Ramblings of a Tampa engineer
SpaceX Falcon Heavy Launch
Photo by SpaceX / Unsplash

A few weeks ago I heard about a friend driving across the coast to make an upcoming rocket launch at the Kennedy Space Center. I've lived here for a few years in Florida and yet to view a rocket launch live.

I was curious how we got to a point where SpaceX was the most popular launch provider for rockets.

So I started doing some research. Why did NASA stop being in the news? Thanks to this wonderful source - we learn this started way back in World War 2 during the era of cost plus contracting. This in simple terms was basically hiring a contractor to build something, then paying them as it was completed. When countries were racing in the space race - it made sense to go this route.

This wasn't the best method as contractors really had no incentive to work quicker. Just take longer and milk more money. So this is what led to fixed price contracting, which is basically asking contractors to bid on price and timeline. However, think about this in terms of massive rockets. Who is going to bid a couple billion dollars and then fail?

Lets skip all of that discussion and just figure out how NASA put people on the moon.

NASA Locations - https://www.nasa.gov/about/sites/index.html

So above we have all the NASA locations and this is important because of funding. If NASA is government funded and there are multiple locations, then it makes sense for the citizens of those cities to elect officials to support funding of NASA. Since ergo funding = jobs.

Though, we aren't talking about building a little phone here. We are talking about moving engines and rockets larger than some 18 wheeler trucks. So how efficient is it to build a large piece of machinery if you have nearly 400,000 people working together through so many contractors and locations?

Who cares about efficiency though when you see things like this:

This was the STS-121 or 2006 NASA Space Shuttle to the International Space Station. After the sad disasters of Columbia and Challenger - it was great to see a succesful NASA launch.

Though, it looked dated in the 2000s and held up by various government related things. The military wanted to keep the bulky design to continue to house large satellites while congress didn't want to spend more money than needed to make the rockets re-usable.

With the funding of NASA down to 0.48% of Federal budget, there was a chance for privatized space travel to succeed. That is not entirely the reason, because in the late 1990s the United States passed the Space Act which basically pushed commercial industries to push into space.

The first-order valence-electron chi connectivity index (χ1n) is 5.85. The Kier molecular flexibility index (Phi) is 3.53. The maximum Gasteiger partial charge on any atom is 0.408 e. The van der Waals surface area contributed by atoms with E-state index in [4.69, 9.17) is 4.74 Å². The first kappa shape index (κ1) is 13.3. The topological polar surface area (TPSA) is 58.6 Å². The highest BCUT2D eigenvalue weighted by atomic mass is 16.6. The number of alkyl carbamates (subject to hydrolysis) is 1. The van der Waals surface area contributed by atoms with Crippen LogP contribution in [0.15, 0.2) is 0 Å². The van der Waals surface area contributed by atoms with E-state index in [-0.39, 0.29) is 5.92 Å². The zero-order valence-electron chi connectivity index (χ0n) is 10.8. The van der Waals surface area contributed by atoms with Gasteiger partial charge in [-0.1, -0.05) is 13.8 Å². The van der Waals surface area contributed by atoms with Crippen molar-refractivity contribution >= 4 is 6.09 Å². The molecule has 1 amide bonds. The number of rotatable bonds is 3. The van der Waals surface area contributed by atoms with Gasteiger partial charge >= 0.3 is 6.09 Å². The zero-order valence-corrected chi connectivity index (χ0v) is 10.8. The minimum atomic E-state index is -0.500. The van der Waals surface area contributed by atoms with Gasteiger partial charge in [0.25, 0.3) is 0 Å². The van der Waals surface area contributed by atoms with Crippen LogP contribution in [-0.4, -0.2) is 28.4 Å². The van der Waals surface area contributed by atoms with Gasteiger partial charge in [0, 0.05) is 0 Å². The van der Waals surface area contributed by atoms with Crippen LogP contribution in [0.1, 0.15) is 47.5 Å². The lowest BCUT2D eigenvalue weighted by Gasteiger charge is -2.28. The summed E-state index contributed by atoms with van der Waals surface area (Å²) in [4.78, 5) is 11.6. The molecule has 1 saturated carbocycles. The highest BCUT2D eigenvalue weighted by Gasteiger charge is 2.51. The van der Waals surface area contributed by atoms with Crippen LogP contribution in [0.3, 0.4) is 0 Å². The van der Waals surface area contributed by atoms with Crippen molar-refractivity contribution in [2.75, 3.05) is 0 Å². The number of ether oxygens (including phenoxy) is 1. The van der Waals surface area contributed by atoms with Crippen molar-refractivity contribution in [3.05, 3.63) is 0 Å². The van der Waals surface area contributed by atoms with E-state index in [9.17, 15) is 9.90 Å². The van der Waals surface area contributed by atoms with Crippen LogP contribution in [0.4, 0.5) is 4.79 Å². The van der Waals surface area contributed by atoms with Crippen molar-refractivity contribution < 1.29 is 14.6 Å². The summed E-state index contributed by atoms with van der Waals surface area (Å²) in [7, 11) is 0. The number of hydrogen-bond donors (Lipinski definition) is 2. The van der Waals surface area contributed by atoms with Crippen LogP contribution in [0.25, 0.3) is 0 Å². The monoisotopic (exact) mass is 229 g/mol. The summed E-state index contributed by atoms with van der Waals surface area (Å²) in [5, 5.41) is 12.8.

So enter SpaceX, which was founded by Elon Musk. These guys took rocket building to the next level by building their own engines, computers and even the aircraft itself.

So imagine instead of contracting Boeing to make {something}, you can just walk down the hall and talk to a team about doing something different to make your engine or computer smarter or safer. Additionally, instead of a slow waterfall process of building, why not instead opt for agile development iterating in weeks instead of months. This is exactly what SpaceX did as well as inviting the public to watch.

So SpaceX goal was simple - make rockets re-usable by allowing them to re-land after use. This is huge, because it was expensive to send things into orbit. However, it took SpaceX a great deal of failures (as shown above) before they launched the Falcon Heavy with 3 boosters re-landing.

This was going to be a huge step for the company as this rocket would rival in the top 5 launches alongside NASA and Russian rockets. What was different about this launch though was the 3 boosters attempting to land:

  • two in tandem on land (boosters)
  • one landing on a drone controlled water pad (core)

So I'm going to link a 1 minute and 50 second video. If you never seen this, I highly recommend to watch this. It just makes being a human feel good from all the decades and contributed knowledge to get to that point.

Hurling enormous rockets into the air and landing them back in under 10 minutes. Just absolutely blows my mind, because I can't even cook a frozen pizza in that time. The crowd noise just helps build the atmosphere for this amazing feat.

So the next time you hear about an upcoming launch - take a viewing. This isn't every day things.

So I'll leave you with a photo of SpaceX in 2002.

source - Reddit
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